I went to London today with Rosemary Archer and Cllr Richard Harker to meet Lord Andrew Adonis. We were with about a dozen other authorities who had been invited to the meeting to discuss primary standards. The invitation followed the letter I had written to Lord Adonis after his letter criticising primary schools nationally and in Leeds. I think quite rightly the DfES were wanting to explore with us how we could achieve year on year improvements in primary outcomes.
I think we all accept that overall standards and outcomes are unacceptably low. It's true locally, regionally and nationally and too many children and young people are simply not making the progress we might expect. I was asked to contribute to the session from a Leeds perspective and I asked the group to look at the characteristics of our outstanding schools... and remember we have a huge number of outstanding primary schools here in Leeds. I suggested that these elements are the keys to outstanding schools:
- strong and experienced leadership;
- clear, shared vision, values and beliefs driving the work of the school;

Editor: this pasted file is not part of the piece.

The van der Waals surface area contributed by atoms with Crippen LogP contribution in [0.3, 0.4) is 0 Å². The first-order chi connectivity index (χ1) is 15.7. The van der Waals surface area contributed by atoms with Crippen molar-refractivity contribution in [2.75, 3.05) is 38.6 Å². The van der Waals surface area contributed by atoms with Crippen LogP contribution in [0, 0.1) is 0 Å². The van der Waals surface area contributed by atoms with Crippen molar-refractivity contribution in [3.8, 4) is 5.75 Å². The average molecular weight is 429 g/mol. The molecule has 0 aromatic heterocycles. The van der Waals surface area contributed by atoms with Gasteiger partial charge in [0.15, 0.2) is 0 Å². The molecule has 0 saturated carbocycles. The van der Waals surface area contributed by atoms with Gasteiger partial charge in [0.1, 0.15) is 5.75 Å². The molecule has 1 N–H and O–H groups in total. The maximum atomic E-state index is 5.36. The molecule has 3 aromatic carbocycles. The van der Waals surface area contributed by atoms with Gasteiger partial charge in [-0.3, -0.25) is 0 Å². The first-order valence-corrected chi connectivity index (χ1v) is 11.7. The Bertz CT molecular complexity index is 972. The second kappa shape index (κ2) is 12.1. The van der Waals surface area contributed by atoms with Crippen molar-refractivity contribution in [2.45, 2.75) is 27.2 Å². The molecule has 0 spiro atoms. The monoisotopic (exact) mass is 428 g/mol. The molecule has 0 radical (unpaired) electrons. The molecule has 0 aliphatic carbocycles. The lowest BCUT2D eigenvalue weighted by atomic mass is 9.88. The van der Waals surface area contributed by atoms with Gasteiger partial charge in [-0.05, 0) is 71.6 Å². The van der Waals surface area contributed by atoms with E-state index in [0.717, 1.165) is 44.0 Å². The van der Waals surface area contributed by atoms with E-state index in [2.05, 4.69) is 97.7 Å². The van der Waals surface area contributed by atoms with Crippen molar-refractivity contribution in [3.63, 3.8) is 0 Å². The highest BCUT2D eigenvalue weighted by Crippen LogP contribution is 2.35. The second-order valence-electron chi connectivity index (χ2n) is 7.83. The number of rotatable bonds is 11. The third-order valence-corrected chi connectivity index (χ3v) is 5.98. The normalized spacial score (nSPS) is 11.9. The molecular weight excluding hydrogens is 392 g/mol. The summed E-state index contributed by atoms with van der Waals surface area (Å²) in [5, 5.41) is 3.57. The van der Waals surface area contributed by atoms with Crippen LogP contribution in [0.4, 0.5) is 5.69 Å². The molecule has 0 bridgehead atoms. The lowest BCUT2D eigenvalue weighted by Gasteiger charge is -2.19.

- confident, creative and passionate use of appropriate strategies and approaches to raise standards;
- high shared expectations of children and the whole learning team;
- strong, dynamic and open relationships;
- inspiring teaching within a coaching culture;
- individual tracking and focused interventions;
- high parental engagement and involvement.
We all know that if we are to have inspiring teaching, building passionate learning in brilliant learning places we must move away from a command and control approach to develop personalisation, ownership, engagement, coaching and trust for the learning teams in our schools. We must get our brilliant headteachers and our brilliant classroom practitioners working alongside other colleagues to build capacity and to develop leadership. We must replace the current outdated governance model with a more professional and powerful one which must drive strategic planning and drive up standards. We must also work with our families to develop high self-esteem and belief in themselves and their children. We must also listen to our young people and get them to help us shape and focus the offer and to engage them as passionate learners.
We have to understand and believe that intelligence is hugely and richly diverse and that everyone is intelligent and it is simply our job as educators to find it! We have to develop three things in our children, our young people, our families, our communities and our workforce:
We also need to develop real partnerships around the standards agenda and get everyone to understand that this is a community enterprise. As Dirk would say we must focus on developing a more vivid, more personal, more engaging, more stimulating offer for all our children and young people and to do that we must all share the passion.
We must invent pathways to learning... pathways to excellence for everyone.